According to report, which is based on analysis of AdaptiveMobile customer’s network traffic, one of the most dangerous compound threats to emerge to date involves monitoring mobile users’ access to banking sites and harvesting log-in details through a combination of routes. The method uses existing PC malware that has been redesigned to record or forward conversations on smartphones.
One version of this malware is Zeus Mitmo, which combines a Zeus infection of the PC with a infection on the mobile phone installed through a bogus SMS, supposedly from the bank.
There are also 411-type spam attacks that are on the rise globally where users receive an SMS prompting a reply in response. In the most coordinated of such attacks, users also receive a matching email from criminals further validating the scam, the report explained.
Maclachlan explained that the SMS attacks have become much easier as the availability of unlimited messaging for mobile users has expanded. “It becomes very cheap to run these sorts of attacks.”
Another compound threat noted in the report is a device that sends email spam over mobile networks. The spam results in mobile devices becoming infected with malware and impacts the reputation of the mobile operator’s network.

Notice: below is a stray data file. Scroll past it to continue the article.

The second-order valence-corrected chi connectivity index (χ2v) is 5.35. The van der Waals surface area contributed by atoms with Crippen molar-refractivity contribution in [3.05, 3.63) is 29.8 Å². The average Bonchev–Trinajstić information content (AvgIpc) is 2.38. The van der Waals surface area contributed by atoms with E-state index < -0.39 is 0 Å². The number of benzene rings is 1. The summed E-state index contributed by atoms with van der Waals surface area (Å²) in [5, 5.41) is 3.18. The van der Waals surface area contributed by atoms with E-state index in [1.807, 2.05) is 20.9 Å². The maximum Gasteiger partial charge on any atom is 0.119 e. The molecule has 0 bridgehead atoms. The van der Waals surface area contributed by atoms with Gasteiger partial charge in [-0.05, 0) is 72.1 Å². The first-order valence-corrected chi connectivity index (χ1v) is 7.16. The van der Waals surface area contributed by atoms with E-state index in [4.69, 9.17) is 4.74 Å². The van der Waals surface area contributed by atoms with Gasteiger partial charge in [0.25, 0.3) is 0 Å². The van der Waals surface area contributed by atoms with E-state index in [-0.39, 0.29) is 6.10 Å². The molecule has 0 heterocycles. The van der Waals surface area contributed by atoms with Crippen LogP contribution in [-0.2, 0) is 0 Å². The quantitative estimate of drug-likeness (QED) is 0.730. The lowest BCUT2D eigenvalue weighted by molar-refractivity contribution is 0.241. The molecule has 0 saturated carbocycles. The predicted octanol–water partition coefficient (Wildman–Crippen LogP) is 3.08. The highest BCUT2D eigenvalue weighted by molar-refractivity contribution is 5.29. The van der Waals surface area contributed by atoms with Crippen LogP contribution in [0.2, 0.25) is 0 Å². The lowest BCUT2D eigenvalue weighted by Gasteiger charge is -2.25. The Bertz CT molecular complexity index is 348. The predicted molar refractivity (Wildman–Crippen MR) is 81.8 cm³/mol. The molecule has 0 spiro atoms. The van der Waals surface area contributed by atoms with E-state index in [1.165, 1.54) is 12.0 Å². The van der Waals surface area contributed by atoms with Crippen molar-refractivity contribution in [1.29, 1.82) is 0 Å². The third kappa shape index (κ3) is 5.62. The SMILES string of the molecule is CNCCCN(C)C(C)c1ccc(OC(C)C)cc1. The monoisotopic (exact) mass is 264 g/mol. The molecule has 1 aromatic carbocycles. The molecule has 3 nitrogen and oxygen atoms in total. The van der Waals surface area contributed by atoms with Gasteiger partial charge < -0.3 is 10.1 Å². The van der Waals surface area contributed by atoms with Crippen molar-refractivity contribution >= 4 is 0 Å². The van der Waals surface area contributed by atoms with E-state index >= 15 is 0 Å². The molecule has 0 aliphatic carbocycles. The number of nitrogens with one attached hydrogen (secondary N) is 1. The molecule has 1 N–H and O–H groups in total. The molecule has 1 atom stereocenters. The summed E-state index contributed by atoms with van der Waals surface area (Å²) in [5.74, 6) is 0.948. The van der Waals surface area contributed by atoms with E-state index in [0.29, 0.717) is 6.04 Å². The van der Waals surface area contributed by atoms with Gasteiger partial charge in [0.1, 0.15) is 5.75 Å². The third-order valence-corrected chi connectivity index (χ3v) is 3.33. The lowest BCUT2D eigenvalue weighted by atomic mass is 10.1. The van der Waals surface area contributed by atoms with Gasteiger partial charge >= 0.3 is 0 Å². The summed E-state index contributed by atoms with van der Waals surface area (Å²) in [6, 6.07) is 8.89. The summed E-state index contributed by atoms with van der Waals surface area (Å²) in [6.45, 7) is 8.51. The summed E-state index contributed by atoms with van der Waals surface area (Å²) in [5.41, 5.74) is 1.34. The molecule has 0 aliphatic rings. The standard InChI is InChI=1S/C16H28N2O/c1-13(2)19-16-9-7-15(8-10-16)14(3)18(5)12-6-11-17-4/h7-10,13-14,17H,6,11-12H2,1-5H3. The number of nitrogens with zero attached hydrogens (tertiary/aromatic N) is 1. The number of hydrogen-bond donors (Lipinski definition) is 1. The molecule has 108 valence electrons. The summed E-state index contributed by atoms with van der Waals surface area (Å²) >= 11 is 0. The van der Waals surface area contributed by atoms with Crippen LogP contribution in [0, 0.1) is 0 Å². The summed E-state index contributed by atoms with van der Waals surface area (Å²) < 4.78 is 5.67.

Yet another mobile threat seeks to trick the subscriber into dialing a premium rate number. This threat uses malware, SMS and voice calling to make money from the attacks.
“What this means for cellular operators is that it is important for them to focus on putting trust into their network, recognizing that if subscribers don’t trust the charges that are made against their bills or the applications they are downloading, mobile operators are going to become no more than a bit pipe….Whereas, if they take advantage of their relationship with the subscriber, they have an opportunity to act as a guarantor within the mobile network, so that subscribers know that the sites they are accessing and the applications they are downloading are legitimate and that they are protected from exploitation of their privacy or credit”, Maclachlan said.